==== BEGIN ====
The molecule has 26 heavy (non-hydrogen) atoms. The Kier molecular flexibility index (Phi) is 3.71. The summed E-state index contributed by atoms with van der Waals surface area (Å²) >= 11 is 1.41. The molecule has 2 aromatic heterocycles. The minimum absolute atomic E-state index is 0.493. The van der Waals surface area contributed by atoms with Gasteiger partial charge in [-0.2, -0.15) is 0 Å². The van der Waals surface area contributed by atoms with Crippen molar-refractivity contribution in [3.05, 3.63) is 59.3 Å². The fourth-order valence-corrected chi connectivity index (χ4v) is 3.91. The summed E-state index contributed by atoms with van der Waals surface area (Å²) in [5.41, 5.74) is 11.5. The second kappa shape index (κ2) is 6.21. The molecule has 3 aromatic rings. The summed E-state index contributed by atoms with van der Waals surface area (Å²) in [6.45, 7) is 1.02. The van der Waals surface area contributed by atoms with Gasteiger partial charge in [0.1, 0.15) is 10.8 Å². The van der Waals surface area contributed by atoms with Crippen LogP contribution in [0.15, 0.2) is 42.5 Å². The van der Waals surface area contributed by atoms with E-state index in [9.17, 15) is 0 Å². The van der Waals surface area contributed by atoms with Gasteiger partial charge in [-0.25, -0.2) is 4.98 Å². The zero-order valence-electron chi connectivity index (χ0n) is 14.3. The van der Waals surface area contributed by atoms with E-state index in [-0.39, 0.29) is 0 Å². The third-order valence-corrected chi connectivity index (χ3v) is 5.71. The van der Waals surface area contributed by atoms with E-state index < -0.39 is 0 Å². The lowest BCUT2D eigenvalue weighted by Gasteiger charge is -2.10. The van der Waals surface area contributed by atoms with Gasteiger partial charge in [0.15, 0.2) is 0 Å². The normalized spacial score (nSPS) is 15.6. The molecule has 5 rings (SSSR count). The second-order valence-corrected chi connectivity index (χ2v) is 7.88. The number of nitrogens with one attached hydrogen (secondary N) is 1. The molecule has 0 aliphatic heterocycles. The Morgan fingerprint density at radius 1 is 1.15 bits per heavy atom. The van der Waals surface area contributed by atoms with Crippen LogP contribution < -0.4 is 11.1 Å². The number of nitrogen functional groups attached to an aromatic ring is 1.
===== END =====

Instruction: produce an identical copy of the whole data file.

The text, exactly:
The molecule has 26 heavy (non-hydrogen) atoms. The Kier molecular flexibility index (Phi) is 3.71. The summed E-state index contributed by atoms with van der Waals surface area (Å²) >= 11 is 1.41. The molecule has 2 aromatic heterocycles. The minimum absolute atomic E-state index is 0.493. The van der Waals surface area contributed by atoms with Gasteiger partial charge in [-0.2, -0.15) is 0 Å². The van der Waals surface area contributed by atoms with Crippen molar-refractivity contribution in [3.05, 3.63) is 59.3 Å². The fourth-order valence-corrected chi connectivity index (χ4v) is 3.91. The summed E-state index contributed by atoms with van der Waals surface area (Å²) in [5.41, 5.74) is 11.5. The second kappa shape index (κ2) is 6.21. The molecule has 3 aromatic rings. The summed E-state index contributed by atoms with van der Waals surface area (Å²) in [6.45, 7) is 1.02. The van der Waals surface area contributed by atoms with Gasteiger partial charge in [0.1, 0.15) is 10.8 Å². The van der Waals surface area contributed by atoms with Crippen LogP contribution in [0.15, 0.2) is 42.5 Å². The van der Waals surface area contributed by atoms with E-state index in [9.17, 15) is 0 Å². The van der Waals surface area contributed by atoms with Gasteiger partial charge in [-0.25, -0.2) is 4.98 Å². The zero-order valence-electron chi connectivity index (χ0n) is 14.3. The van der Waals surface area contributed by atoms with E-state index in [-0.39, 0.29) is 0 Å². The third-order valence-corrected chi connectivity index (χ3v) is 5.71. The van der Waals surface area contributed by atoms with E-state index < -0.39 is 0 Å². The lowest BCUT2D eigenvalue weighted by Gasteiger charge is -2.10. The van der Waals surface area contributed by atoms with Gasteiger partial charge in [0.15, 0.2) is 0 Å². The normalized spacial score (nSPS) is 15.6. The molecule has 5 rings (SSSR count). The second-order valence-corrected chi connectivity index (χ2v) is 7.88. The number of nitrogens with one attached hydrogen (secondary N) is 1. The molecule has 0 aliphatic heterocycles. The Morgan fingerprint density at radius 1 is 1.15 bits per heavy atom. The van der Waals surface area contributed by atoms with Crippen LogP contribution < -0.4 is 11.1 Å². The number of nitrogen functional groups attached to an aromatic ring is 1.